Common tube 21, which preferably has an adapter at its proximal end open to the flow of liquid therefrom, is next connected to needle 15, which will generally have been already inserted into a vein of the patient. Slide clamp 52 will then be opened to allow primary liquid to flow through the primary liquid flow path to the patient's vein. Primary flow control 31 is then adjusted to a setting that will provide the desired flow rate for a prolonged infusion of primary liquid into the patient, generally 10-150 ml./hr. As is well known in the medical practice, that flow rate can be visually observed by viewing and counting drops passing through the primary drip chamber 25.
Subsequently, when it is desired to administer a secondary liquid to a patient, piercing pin 35 at the distal end of secondary tube 19 will be inserted into the resealable closure of secondary container 13. When the device of FIG. 4 is in use, the proximal end of secondary tube 19 is then detached from y-tube 29, slide clamp 51 opened and secondary liquid allowed to flow through secondary tube 19 until it reaches the proximal end thereof. Slide clamp 51 is then closed and the proximal end of secondary tube 19 reattached to y-tube 29.
For either the device of FIG. 2 or 4, secondary container 13 is then suspended in space from stand 79 at a height substantially greater than the height of primary container 11 and slide clamp 51 is opened. Secondary liquid will then immediately begin to flow through the secondary liquid flow path. The pressure of secondary liquid on flexible membrane 42 is greater than the pressure of the primary liquid and will force the flexible membrane 42 away from the covered port of second chamber 41 against and over a port of first chamber 33 to prevent the flow of primary liquid from primary container 11. Secondary flow control 43 is then adjusted to a desired flow rate, typically 50-250 ml./hr., for the secondary liquid, which will then flow until the liquid in secondary container 13 is depleted.
When the height of primary liquid in the set of FIG. 1, becomes greater than the height of the secondary liquid, flexible membrane 42 will immediately move away from the covered port of first chamber 33 and allow primary liquid to flow from primary container 11 at the flow rate to which primary flow control 31 is adjusted. Flexible membrane 42 will then return to its normally closed position covering one port of second chamber 41 and providing a substantially impermeable barrier to air in the secondary liquid flow path.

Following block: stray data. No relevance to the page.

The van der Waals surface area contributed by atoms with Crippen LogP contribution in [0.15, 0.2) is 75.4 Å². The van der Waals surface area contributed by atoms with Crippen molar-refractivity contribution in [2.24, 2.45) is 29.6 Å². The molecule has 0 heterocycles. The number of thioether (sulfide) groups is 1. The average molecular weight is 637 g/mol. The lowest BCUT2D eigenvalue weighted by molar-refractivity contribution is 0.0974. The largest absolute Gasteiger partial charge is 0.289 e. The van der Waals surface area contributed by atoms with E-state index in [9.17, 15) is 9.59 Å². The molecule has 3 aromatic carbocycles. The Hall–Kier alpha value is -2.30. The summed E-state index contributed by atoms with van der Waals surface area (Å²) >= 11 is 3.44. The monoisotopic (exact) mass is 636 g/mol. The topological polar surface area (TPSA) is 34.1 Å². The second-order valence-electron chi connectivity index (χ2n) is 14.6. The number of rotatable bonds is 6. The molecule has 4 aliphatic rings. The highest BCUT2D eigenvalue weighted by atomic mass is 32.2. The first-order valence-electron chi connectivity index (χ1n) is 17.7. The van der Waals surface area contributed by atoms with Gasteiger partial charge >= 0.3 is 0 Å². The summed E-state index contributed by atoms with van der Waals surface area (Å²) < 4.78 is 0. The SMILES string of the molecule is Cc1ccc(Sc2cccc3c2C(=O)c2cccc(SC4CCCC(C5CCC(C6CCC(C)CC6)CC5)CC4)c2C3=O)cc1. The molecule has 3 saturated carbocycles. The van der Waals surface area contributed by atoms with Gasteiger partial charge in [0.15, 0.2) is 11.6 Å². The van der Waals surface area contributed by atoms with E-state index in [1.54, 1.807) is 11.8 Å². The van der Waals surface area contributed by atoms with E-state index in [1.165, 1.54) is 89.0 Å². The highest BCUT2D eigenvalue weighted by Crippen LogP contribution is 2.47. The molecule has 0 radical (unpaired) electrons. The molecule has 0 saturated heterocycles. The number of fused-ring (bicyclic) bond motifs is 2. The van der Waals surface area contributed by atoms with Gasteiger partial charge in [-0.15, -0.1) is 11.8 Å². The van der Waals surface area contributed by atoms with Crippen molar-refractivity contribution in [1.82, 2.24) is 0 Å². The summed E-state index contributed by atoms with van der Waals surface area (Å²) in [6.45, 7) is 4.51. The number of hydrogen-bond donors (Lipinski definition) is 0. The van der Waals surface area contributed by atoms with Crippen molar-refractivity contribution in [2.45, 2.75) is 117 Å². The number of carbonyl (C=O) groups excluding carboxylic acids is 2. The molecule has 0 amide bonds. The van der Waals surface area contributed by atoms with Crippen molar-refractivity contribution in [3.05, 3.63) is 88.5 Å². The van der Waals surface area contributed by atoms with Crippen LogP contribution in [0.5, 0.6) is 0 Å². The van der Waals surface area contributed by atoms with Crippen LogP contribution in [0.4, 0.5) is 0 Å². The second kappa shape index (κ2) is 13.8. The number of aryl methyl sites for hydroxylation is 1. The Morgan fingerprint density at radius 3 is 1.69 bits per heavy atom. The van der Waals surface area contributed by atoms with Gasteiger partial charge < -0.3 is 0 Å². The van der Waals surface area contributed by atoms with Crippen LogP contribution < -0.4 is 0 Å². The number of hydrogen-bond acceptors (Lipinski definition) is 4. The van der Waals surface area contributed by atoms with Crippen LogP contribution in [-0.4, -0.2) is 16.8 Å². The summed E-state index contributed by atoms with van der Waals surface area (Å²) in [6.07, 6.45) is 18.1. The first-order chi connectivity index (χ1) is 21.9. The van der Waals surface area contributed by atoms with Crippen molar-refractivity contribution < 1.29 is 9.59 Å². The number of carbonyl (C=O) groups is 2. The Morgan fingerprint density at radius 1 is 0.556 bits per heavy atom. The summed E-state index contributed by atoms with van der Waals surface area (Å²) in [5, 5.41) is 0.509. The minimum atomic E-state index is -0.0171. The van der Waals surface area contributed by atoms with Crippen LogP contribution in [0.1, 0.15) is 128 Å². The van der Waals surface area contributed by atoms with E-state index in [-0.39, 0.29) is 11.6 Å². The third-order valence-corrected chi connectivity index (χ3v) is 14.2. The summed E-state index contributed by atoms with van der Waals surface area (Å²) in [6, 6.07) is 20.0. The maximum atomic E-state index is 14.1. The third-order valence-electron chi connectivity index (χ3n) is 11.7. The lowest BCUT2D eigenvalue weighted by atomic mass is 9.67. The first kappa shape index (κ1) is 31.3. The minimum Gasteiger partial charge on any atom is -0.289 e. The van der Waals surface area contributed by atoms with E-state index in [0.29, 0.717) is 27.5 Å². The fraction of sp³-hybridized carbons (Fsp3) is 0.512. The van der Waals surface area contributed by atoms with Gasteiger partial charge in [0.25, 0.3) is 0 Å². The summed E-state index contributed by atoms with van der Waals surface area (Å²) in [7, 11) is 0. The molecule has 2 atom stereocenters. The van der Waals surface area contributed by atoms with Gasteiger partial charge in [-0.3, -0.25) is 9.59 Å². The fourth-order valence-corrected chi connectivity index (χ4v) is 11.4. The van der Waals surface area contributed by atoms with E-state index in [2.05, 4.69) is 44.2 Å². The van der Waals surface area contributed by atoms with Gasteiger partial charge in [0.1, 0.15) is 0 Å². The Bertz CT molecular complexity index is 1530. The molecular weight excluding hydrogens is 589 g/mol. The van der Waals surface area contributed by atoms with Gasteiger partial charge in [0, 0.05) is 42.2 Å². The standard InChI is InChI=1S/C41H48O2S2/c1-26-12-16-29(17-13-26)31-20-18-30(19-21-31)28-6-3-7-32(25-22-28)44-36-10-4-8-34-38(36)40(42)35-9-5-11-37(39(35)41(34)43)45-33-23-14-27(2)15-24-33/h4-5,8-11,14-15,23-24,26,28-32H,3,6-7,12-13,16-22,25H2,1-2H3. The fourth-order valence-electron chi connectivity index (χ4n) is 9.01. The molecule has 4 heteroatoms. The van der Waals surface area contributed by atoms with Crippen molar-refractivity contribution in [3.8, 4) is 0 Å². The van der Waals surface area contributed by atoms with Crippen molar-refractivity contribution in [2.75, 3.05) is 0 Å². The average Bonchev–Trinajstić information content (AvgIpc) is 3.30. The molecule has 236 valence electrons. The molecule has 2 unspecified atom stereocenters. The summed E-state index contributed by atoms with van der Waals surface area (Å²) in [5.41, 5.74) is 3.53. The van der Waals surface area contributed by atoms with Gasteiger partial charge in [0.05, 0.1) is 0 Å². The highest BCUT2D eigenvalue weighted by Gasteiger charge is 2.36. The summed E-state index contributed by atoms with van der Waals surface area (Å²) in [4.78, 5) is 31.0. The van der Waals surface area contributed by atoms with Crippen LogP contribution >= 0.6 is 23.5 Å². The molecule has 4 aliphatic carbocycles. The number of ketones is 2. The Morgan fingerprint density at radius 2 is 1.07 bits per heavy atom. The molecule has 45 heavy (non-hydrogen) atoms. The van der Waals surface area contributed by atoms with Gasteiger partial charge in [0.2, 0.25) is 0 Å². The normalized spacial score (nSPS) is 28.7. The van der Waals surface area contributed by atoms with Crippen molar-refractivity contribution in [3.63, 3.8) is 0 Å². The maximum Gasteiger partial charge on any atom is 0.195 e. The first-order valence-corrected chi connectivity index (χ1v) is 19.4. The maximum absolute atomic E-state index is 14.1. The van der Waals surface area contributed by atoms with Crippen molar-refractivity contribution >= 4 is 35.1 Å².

When primary container 11 becomes depleted of primary liquid, the primary piercing pin 23 is merely removed therefrom and inserted into the resealable closure of a new primary container, which is then suspended in place of the previous container. If primary container 11 had completely emptied before it was replaced, it will be necessary to prime primary tube 17 in the manner by which it was initially primed.
When secondary container 13 becomes depleted of secondary liquid, it can be left empty until another secondary liquid is to be administered. When another secondary liquid is to be administered, the secondary piercing pin 35 is merely removed from secondary container 13 and inserted into a new secondary liquid container and the priming procedure used for initiating the flow of secondary liquid from the first secondary container repeated.
Having described the invention in specific detail and exemplified the manner in which it may be carried into practice, it will now be readily apparent to those skilled in the art that innumerable variations, applications, modifications and extensions of the basic principles involved may be made without departing from its sphere or scope.
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|U.S. Classification||604/81, 137/113, 604/83, 137/859, 604/122, 222/129.2|
|International Classification||A61M5/14, A61M5/36|
|Cooperative Classification||Y10T137/2569, A61M5/1408, Y10T137/7895, A61M5/36|
|European Classification||A61M5/36, A61M5/14B1|